Liquidity Analysis during COVID-1905/29/2020
“Cash is king” you have heard before, but a lack of cash is inarguably the king when it comes to pushing small businesses into failure. “Running out of money is a small business’ biggest risk” – Investopedia. This stands true for companies of all sizes, and hence, the importance of proper liquidity management.
With COVID-19 and its impact on businesses, a company’s ability to generate cash from operations and factor receivables is limited. No wonder liquidity analysis is on top of CFOs’ minds.
So, what is liquidity analysis, and why now?
By the book, liquidity analysis, in corporate finance, measures a company’s ability to meet its short-term financial obligations. Very popular with investors and lenders, many companies use what is known as liquidity ratio analysis or some variety of those measures.
You can google “liquidity analysis,” and you will have more links then you can ever read. In short, the three most common, and conventional methods of analysis are:
- Cash Ratio, as its name implies, how much of your current liabilities are covered by your cash and cash equivalents assets.
- Quick Ratio, one step further than Cash Ratio, includes accounts receivable and other liquid assets.
- Current Ratio, includes all your existing assets, including inventory.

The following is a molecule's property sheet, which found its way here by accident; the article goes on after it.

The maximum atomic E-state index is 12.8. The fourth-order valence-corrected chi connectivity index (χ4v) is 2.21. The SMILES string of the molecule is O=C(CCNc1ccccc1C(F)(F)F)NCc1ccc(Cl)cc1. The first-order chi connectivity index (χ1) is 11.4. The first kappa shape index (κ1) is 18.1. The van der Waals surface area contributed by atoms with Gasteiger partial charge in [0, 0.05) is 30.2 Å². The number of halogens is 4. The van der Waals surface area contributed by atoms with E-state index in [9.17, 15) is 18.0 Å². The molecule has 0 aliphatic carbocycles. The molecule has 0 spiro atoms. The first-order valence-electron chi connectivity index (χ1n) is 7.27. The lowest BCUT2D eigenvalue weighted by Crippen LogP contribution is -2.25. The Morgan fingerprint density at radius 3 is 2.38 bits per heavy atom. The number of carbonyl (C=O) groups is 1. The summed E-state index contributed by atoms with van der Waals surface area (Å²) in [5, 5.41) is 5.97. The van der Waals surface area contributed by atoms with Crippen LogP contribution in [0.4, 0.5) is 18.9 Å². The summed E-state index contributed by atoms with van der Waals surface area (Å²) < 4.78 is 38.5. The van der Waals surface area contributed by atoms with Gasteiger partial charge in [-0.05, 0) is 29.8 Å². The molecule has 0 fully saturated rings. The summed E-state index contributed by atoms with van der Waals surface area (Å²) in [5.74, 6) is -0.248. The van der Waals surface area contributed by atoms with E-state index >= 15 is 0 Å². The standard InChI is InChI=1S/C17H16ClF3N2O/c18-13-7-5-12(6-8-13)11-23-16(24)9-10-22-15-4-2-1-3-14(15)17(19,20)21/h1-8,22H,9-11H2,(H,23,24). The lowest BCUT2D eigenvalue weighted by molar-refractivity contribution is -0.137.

Different companies use some variety of these ratios based on their specific needs, but, in essence, the logic is the same.
Our advice when it comes to liquidity ratio analysis: Be honest. It’s ok to be pessimistic! The last thing you need is to take action too late. In that spirit, reassess your bad debt (historical references might not be relevant in these circumstances). Have open and honest discussions with debtors and negotiate if needed. Equally, be mindful of obsolete inventory and review your classification of short-term vs. long-term liabilities and assets (some long-term liabilities might be maturing soon and need to be included for better accuracy). Finally, run different what-if scenarios.
So, why now? Well, we are definitely not in a “business-as-usual” environment. Your revenue streams might be on pause, and they might remain so for a while even after the economy reopens. The crisis either has already impacted or will impact nearly every industry. For many companies, it is a matter of life or death to have proper liquidity risk management.
One industry that learned the lesson the hard way during the Global Financial crisis is now ahead when it comes to liquidity risk management. The banking industry leads the way in liquidity risk management governance & infrastructure and stress testing as it relates to liquidity. We all can learn and apply some concepts from these two practices.
- Liquidity risk management addresses two risks in particular: funding liquidity risk (can a company fund its liabilities?) and market liquidity risk (can a company timely liquidate an asset to fund its liabilities).
- Stress testing: performing sensitivity analysis of crucial liquidity metrics under stress (dramatical business scenarios)
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